Feedforward control

Here's how to augment feedback control with feedforward control.

03/01/2010


 

 

Feedback control

Driving a bumper car in reverse forces the driver to wait until after a disturbance has occurred before making a course correction.

Driving a bumper car in reverse forces the driver to wait until after a disturbance has occurred before making a course correction.


Source: Control Engineering


Driving forward allows the driver to visually measure an impending disturbance, anticipate its effect on the car

Driving forward allows the driver to visually measure an impending disturbance, anticipate its effect on the car's future trajectory adn correct course.

Source: Control Engineering

Traditional feedback control has been likened to driving a bumper car backwards. Without a view of the track ahead, the driver must look backward to decide where to go. Steering correction can only compensate after the car is off course.

 

Feedforward control is more akin to driving the car forwards so that the driver can make steering corrections just before reaching the next curve. When the driver sees that an obstacle ahead will disturb the desired trajectory, preemptive action can minimize the impending deviation.

 

In industrial applications, a feedforward controller can similarly minimize the effects of a disturbance, but only if the disturbance can be measured or calculated before it affects the process variable. A classic example is a steam distribution system where a central boiler provides steam at a constant pressure to plant equipment.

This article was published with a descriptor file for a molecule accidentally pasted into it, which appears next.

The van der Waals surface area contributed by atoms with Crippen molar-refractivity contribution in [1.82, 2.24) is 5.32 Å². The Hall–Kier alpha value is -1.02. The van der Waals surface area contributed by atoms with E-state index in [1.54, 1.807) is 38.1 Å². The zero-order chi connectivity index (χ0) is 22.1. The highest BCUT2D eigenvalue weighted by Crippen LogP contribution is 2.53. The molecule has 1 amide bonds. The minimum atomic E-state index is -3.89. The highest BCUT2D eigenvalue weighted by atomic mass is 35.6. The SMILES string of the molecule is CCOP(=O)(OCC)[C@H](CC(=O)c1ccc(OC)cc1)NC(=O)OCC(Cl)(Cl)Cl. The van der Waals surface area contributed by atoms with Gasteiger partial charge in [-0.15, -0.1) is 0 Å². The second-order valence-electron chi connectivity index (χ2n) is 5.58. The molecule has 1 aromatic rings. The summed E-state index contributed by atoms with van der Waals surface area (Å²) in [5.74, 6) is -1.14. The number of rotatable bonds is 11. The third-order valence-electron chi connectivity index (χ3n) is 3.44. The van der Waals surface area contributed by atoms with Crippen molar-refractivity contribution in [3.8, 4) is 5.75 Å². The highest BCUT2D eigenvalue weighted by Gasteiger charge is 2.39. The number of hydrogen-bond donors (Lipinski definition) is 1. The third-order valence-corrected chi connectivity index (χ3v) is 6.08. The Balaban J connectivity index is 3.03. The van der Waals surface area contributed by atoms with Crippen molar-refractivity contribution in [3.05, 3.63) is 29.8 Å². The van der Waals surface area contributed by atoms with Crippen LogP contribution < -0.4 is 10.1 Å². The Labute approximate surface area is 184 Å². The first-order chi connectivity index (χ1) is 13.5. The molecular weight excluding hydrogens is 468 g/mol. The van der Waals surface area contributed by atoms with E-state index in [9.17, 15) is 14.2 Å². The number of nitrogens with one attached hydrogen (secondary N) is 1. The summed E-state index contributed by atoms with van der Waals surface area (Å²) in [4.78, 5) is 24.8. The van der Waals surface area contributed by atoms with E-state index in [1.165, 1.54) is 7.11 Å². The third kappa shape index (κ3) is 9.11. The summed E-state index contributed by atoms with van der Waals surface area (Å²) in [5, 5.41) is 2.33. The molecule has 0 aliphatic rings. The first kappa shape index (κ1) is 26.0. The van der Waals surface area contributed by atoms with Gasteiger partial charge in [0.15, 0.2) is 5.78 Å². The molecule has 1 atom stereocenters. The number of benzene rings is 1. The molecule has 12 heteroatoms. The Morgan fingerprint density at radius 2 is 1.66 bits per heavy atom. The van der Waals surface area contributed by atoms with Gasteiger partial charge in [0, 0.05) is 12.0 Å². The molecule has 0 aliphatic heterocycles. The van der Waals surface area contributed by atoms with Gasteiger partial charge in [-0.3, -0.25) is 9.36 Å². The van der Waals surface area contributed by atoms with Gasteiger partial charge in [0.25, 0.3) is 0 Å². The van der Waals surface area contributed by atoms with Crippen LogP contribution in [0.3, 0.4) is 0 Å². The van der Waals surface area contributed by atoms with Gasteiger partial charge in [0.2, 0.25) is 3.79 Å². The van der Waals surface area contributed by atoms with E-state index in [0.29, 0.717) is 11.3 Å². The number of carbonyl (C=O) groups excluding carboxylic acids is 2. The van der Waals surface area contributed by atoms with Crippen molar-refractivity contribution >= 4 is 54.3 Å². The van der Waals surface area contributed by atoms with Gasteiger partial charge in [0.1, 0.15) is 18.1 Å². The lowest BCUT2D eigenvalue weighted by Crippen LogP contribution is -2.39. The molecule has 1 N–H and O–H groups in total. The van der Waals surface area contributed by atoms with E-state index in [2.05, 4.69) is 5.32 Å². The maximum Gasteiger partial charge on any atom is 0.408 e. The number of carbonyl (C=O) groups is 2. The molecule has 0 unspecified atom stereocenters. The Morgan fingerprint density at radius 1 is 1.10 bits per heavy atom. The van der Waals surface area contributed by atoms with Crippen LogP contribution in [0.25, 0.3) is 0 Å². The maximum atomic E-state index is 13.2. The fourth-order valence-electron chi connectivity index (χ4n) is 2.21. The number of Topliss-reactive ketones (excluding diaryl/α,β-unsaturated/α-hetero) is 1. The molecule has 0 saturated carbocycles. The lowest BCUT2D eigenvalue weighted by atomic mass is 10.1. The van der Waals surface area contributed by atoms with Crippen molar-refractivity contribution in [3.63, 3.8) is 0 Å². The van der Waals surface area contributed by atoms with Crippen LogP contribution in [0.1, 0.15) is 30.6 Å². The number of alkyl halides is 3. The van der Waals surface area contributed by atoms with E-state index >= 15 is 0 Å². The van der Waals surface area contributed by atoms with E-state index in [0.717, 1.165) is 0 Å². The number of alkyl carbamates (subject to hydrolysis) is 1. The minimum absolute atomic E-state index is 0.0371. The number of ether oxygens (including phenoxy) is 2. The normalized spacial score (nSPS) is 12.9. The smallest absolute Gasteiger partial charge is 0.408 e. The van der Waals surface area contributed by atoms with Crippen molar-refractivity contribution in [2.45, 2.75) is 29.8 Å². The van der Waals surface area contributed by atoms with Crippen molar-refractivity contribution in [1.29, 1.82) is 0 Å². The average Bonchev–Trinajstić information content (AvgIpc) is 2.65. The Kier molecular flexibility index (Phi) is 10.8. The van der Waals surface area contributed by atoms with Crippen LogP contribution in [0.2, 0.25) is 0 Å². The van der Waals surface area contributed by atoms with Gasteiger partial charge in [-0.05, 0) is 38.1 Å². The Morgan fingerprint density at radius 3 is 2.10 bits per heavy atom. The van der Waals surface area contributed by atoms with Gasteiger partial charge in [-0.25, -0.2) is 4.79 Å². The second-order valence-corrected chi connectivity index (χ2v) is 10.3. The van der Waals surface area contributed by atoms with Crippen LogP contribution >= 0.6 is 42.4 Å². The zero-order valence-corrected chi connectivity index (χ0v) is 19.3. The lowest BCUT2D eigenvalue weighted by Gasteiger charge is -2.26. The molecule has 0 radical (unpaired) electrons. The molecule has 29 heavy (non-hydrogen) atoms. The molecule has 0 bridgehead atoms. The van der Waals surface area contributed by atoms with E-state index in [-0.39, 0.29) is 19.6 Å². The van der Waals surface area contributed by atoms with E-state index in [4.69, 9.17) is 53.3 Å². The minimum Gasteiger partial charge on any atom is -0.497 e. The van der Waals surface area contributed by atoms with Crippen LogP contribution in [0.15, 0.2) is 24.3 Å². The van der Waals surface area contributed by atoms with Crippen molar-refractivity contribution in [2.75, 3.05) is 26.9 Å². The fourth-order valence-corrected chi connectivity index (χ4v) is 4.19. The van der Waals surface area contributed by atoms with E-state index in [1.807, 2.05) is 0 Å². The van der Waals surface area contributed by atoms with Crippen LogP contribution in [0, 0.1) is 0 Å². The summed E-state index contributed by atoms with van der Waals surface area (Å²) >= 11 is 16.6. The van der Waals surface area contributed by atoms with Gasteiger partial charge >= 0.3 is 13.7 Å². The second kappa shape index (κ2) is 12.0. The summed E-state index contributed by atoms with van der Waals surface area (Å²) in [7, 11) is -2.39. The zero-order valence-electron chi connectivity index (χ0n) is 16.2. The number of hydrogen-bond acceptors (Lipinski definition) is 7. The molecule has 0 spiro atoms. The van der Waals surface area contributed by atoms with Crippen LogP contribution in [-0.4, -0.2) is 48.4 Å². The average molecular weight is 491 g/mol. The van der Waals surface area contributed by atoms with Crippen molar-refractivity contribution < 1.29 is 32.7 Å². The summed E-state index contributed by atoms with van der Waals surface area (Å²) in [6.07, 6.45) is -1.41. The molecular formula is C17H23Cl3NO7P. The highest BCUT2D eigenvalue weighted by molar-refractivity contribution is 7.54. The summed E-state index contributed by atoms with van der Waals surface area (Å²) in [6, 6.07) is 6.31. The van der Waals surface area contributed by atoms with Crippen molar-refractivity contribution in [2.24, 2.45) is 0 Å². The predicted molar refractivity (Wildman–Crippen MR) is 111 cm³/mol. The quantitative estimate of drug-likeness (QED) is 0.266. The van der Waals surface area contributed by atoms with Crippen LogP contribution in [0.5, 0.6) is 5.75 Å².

When an idle machine comes on line and starts drawing steam from the boiler, the pressure controller can preemptively turn up the heat and inject more water into the boiler if it knows how much steam the machine will need. If it were to rely strictly on feedback, the pressure controller would have to wait until the boiler pressure dropped before attempting to compensate for the new load.

 

The trick to effective feedforward control is accurately predicting the effects of measured disturbances. An experienced bumper-car driver can easily decide how to steer around an upcoming obstacle. With steam distribution, a feedforward pressure controller would need to know exactly when a particular machine will come on line and how much steam it will need.

 

Mathematical models can predict how a process responds to measurable disturbances and to the controller’s efforts. Since a model never can be 100% accurate and because other unmeasurable disturbances may also affect the process variable, a feedforward controller is almost always combined with a feedback controller, for the best of both worlds.

 

The feedforward controller makes its best guess about how to modify the control effort to compensate for an impending disturbance, and the feedback controller takes up the slack. It measures the net effect of the disturbance and the feedforward controller’s preemptive efforts then compensates for any deviations in the process variable that the feedforward controller could not prevent.

 

Feedforward controllers can be difficult to implement, especially if process behavior is not well understood or if disturbance variables are hard to measure or too many. A poorly-designed feedforward controller can also amplify a disturbance and make the feedback controller’s job harder.

 

Still, feedforward controllers can be worth the effort if disturbances are so frequent or so large that a feedback controller alone cannot keep up. A well-designed feedforward controller can reduce the effects of major load changes to mere blips in the process variable.

 



 

Author Information